ANSI Spokesperson Says It's Possible for a Private Company to Gain Accreditation as a Standards Developer, But Not Common; Same Rules Would Apply as to Other ANSI Standards Developers
February 12, 2010

In light of the reports that Belron Technical, a division of the Belgium-based company, is seeking accreditation as an American National Standards Institute (ANSI) standards developer, ANSI spokesperson Elizabeth Neiman advised™/AGRR magazine that though private companies becoming standards developers isn't common, it is possible. (CLICK HERE for related story.)

"While it is not common for a company to become a standards developer, there is nothing in ANSI's Essential Requirements that prohibits or otherwise discourages an application from a company," says Neiman.

Neiman points out that the Essential Requirements is a "procedural document that outlines the requirements for ANSI accreditation as a standards developer and for the development of American National Standards."

She says if Belron Technical does become accredited by ANSI as a standards-developer, the same rules will apply to them as any other standards-making organization, such as the Auto Glass Replacement Safety Standards (AGRSS) Council and the Repair of Laminated Auto Glass Standards (ROLAGS) Committee.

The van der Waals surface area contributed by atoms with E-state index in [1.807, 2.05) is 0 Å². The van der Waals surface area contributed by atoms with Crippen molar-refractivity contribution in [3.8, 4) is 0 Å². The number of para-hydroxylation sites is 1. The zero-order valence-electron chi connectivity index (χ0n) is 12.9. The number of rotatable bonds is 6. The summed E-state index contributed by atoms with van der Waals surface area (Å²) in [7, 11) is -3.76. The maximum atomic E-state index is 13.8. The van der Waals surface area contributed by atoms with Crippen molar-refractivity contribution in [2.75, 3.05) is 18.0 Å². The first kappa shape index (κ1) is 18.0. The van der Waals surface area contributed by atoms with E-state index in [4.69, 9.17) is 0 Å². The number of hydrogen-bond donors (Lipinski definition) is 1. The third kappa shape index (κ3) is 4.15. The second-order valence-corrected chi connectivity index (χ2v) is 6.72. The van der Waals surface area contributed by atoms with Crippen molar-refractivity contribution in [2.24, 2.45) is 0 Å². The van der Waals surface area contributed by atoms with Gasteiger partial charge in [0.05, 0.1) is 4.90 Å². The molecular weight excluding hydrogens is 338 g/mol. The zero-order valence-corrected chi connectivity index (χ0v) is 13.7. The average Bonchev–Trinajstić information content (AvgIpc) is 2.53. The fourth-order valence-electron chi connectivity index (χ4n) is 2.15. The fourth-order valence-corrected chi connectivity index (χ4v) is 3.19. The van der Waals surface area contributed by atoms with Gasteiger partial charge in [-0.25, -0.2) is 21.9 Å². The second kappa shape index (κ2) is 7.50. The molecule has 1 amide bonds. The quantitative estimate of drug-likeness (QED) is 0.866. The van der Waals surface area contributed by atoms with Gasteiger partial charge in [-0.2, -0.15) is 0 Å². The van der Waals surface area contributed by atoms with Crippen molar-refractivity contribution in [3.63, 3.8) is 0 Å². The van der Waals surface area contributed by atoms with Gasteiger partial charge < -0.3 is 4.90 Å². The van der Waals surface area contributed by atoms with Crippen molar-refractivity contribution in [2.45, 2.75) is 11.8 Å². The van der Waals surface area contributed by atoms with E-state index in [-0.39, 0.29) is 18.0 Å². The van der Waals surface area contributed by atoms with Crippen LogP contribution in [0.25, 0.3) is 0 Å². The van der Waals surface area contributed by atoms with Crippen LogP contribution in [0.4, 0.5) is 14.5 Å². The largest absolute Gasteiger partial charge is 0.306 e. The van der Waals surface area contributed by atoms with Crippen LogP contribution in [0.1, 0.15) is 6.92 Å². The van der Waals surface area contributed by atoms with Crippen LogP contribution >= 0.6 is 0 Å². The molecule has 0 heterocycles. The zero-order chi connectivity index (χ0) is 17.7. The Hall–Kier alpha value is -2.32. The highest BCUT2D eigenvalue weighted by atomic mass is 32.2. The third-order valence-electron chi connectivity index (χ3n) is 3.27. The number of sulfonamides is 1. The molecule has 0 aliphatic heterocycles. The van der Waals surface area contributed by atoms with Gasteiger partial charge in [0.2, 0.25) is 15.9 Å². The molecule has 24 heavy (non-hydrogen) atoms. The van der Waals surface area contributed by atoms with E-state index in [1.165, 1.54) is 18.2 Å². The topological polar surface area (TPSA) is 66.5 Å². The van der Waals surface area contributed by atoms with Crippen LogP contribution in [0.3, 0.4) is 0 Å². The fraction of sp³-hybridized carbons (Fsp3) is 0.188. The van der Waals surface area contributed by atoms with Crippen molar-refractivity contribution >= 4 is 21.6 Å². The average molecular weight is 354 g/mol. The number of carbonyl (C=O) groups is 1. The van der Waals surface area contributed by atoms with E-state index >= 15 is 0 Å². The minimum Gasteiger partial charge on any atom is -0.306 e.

"Should Belron Technical become accredited by ANSI, they will be held to the same Essential Requirements as all other ANSI Accredited Standards Developers and will follow the same process, which has been laid down to ensure that American National Standards are developed in a manner that is equitable, accessible, and responsive," she says.

The ANSI guidelines outline several requirements for the development of an ANSI standard, as follows, according to Neiman:
- Participation must be open to all interested stakeholders;
- A balance of interests shall be sought;
- Consensus must be reached by representatives from materially affected and interested parties in an environment that is free from dominance by any party;
- Standards are required to undergo public reviews during which any member of the public may comment;
- Comments from the consensus body and public review period must be responded to in writing;
- All unresolved objections, attempts at resolution, and substantive changes to text are provided to the ANS consensus body for review prior to final vote; and
- An appeals process through the standards developer to address procedural concerns is required.

Neiman also notes that Belron Technical's application for accreditation has not yet been accepted, and is subject to a public comment review.

Those who are interested in reviewing Belron Technical's proposed operating procedures or in offering comments on their application for accreditation may do so by contacting Peg McKim, standards consultant, 176 Red Haven Road, New Cumberland, PA 17070, or by e-mail to, with a copy to the Recording Secretary, ExSC, in ANSI's New York Office (available by fax at 212/840-2298 or e-mail to Comments are due by March 8, 2010.

Need more info and analysis about the issues?
CLICK HERE to subscribe to AGRR magazine.